APS Annual Meeting at Experimental Biology

Improving Translation in Health and Disease Through Advances in the Analysis of Sympathetic Nerve Activity

Symposium — Wednesday, April 28, 2021 — 4:00 PM - 5:30 PM — Virtual Session, Room APS-13
Neural Control and Autonomic Regulation Section — Chair: Patrick J. Mueller — Co-Chair: Can Ozan Tan

The timeliness and prominence of the sessions above emphasize the clinical importance of quantifying and examining the important role of the sympathetic nervous system in a variety of physiological and pathophysiological states. Yet, these previous sessions were not intended to focus explicitly on the translational value of quantifying changes in the level of sympathetic nerve activity observed across species (i.e. from rodents to humans). Moreover, unlike more directly translatable, standardized measurements of cardiovascular hemodynamics (e.g. blood pressure and heart rate), the acquisition, quantification and expression of changes in sympathetic outflow are variable in the literature, and differ particularly and distinctly, in human versus animal studies. Because sympathetic nerve recordings provide one, if not the only, direct and continuously measured output of the brain’s regulation of the sympathetic nervous system, there is a strong need for improvement in translational approaches to comparing sympathetic activity in animals and humans. Our symposium is designed to: 1) address the challenges in acquisition, quantification and expression of changes in sympathetic outflow in human versus animal studies; 2) advocate for multidisciplinary approaches (i.e. physiology, biomedical engineering, neuroanatomy); and 3) emphasize the need for experimentation at multiple levels of investigation. The specific questions this symposium addresses are: 1) What steps are needed to be able to directly compare sympathetic outflow in humans versus animals? 2) What further information will be gained by novel analysis techniques of sympathetic nerve activity? Two or more conflicting issues that warrant presentation and discussion are: 1) The use of absolute voltages in comparing levels of sympathetic nerve activity between experimental groups, and 2) The feasibility of isolating individual action potentials to determine if they are either rate encoded or recruited during a given sympathoexcitatory challenge in human and animal studies. The session will offer novel insights and produce important discussion points for an intended audience of preclinical and clinical researchers alike. We will promote a variety of future directions including cross-collaborative projects in which laboratories acquiring sympathetic nerve activity in humans can compare data to that acquired in animal studies.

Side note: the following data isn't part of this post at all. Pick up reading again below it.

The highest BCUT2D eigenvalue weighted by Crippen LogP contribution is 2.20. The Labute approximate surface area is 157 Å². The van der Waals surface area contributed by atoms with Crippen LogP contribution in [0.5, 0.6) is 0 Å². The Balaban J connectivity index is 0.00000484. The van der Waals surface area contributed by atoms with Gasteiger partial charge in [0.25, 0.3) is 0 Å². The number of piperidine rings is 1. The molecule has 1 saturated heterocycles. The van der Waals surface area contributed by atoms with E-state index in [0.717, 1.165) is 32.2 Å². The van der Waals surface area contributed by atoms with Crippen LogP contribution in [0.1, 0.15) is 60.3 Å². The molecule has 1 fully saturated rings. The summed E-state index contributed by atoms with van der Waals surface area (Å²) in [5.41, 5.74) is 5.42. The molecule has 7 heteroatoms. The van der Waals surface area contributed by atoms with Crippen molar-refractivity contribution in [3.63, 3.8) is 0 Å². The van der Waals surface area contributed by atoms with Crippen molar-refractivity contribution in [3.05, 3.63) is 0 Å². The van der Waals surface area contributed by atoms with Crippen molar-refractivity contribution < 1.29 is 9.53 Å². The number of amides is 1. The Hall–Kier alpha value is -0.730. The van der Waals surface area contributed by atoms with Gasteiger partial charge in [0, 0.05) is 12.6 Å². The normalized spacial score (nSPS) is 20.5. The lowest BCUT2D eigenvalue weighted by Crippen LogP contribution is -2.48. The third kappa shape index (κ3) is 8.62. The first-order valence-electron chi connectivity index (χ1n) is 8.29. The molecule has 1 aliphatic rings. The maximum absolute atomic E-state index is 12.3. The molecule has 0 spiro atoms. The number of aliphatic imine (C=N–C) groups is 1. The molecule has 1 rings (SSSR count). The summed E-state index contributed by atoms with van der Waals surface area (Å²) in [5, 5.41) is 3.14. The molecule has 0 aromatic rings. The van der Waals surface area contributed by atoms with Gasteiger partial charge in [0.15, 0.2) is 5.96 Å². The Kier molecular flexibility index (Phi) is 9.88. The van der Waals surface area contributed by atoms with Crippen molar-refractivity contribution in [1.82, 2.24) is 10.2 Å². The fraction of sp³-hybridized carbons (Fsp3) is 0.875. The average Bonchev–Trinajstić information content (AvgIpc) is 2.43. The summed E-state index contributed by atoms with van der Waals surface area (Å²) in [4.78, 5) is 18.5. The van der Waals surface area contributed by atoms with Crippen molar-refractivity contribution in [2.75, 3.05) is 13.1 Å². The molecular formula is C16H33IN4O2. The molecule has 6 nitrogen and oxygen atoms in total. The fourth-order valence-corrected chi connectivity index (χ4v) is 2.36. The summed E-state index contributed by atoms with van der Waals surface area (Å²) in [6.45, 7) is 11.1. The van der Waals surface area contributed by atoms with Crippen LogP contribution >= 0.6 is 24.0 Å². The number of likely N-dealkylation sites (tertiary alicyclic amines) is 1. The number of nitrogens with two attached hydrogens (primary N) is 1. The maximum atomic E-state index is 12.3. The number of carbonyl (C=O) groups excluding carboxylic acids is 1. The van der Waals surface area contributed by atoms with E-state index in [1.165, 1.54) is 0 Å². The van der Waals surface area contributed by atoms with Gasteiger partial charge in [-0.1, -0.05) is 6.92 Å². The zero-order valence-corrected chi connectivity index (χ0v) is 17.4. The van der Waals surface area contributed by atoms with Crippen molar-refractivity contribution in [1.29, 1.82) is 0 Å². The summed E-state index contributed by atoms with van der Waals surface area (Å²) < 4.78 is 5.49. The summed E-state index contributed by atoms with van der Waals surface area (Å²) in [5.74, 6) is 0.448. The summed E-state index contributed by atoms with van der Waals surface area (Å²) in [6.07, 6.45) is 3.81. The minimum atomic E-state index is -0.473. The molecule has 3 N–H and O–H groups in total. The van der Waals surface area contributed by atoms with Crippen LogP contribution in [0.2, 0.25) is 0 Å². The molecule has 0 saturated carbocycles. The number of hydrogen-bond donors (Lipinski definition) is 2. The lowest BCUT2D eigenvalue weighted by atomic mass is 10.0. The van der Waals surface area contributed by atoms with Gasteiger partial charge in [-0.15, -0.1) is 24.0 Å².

• Introduction
    Patrick J. Mueller — Physiology, Wayne State University
    4:00 PM - 4:05 PM

  • Learning the Language of the Sympathetic Nervous System: Discharge Patterns and Recruitment Strategies in Humans
    J. Kevin Shoemaker — Kinesiology, University of Western Ontario
    4:05 PM - 4:30 PM

  • Translating the Language of the Sympathetic Nervous System: Time-Dependent Alterations in Rats and Humans
    Adina E. Draghici — Physical Medicine and Rehabilitation, Harvard Medical School
    4:30 PM - 4:55 PM

  • Differential Control of Sympathetic Nerve Activity in Conscious Sheep: Implications for Control of the Sympathetic Nerves in Humans
    Rohit Ramchandra — Physiology, University of Auckland
    4:55 PM - 5:20 PM

  • Conclusion
    Patrick J. Mueller — Physiology, Wayne State University
    5:20 PM - 5:30 PM

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